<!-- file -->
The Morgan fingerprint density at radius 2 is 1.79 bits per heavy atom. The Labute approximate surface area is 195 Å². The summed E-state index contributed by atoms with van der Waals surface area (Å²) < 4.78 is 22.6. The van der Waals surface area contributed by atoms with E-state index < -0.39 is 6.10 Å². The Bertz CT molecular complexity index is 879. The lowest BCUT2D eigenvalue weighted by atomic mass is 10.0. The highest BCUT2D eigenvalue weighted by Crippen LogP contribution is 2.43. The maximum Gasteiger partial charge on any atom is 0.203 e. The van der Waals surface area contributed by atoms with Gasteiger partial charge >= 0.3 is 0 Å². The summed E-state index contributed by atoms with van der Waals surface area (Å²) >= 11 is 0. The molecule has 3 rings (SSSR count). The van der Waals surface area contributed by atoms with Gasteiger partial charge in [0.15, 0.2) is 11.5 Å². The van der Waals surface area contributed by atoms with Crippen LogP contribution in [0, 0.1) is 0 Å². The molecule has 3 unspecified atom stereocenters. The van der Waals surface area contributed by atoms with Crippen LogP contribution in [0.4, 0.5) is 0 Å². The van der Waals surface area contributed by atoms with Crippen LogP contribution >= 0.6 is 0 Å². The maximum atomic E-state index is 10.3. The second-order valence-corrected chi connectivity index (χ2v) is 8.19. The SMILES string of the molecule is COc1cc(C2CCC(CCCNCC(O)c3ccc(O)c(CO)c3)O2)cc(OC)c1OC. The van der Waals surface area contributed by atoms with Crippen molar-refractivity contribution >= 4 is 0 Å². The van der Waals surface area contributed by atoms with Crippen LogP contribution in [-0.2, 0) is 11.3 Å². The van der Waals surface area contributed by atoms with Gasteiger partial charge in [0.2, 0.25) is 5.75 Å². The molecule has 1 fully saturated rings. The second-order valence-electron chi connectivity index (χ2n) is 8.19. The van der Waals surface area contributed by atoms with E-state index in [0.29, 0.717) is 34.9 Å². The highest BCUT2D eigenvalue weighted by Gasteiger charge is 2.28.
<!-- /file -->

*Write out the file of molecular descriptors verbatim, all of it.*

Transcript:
The Morgan fingerprint density at radius 2 is 1.79 bits per heavy atom. The Labute approximate surface area is 195 Å². The summed E-state index contributed by atoms with van der Waals surface area (Å²) < 4.78 is 22.6. The van der Waals surface area contributed by atoms with E-state index < -0.39 is 6.10 Å². The Bertz CT molecular complexity index is 879. The lowest BCUT2D eigenvalue weighted by atomic mass is 10.0. The highest BCUT2D eigenvalue weighted by Crippen LogP contribution is 2.43. The maximum Gasteiger partial charge on any atom is 0.203 e. The van der Waals surface area contributed by atoms with Gasteiger partial charge >= 0.3 is 0 Å². The summed E-state index contributed by atoms with van der Waals surface area (Å²) >= 11 is 0. The molecule has 3 rings (SSSR count). The van der Waals surface area contributed by atoms with Gasteiger partial charge in [0.15, 0.2) is 11.5 Å². The van der Waals surface area contributed by atoms with Crippen LogP contribution in [0, 0.1) is 0 Å². The molecule has 3 unspecified atom stereocenters. The van der Waals surface area contributed by atoms with Crippen LogP contribution in [0.4, 0.5) is 0 Å². The van der Waals surface area contributed by atoms with Crippen LogP contribution >= 0.6 is 0 Å². The maximum atomic E-state index is 10.3. The second-order valence-corrected chi connectivity index (χ2v) is 8.19. The SMILES string of the molecule is COc1cc(C2CCC(CCCNCC(O)c3ccc(O)c(CO)c3)O2)cc(OC)c1OC. The van der Waals surface area contributed by atoms with Crippen molar-refractivity contribution >= 4 is 0 Å². The van der Waals surface area contributed by atoms with Crippen LogP contribution in [-0.2, 0) is 11.3 Å². The van der Waals surface area contributed by atoms with Gasteiger partial charge in [0.2, 0.25) is 5.75 Å². The molecule has 1 fully saturated rings. The second-order valence-electron chi connectivity index (χ2n) is 8.19. The van der Waals surface area contributed by atoms with E-state index in [0.29, 0.717) is 34.9 Å². The highest BCUT2D eigenvalue weighted by Gasteiger charge is 2.28.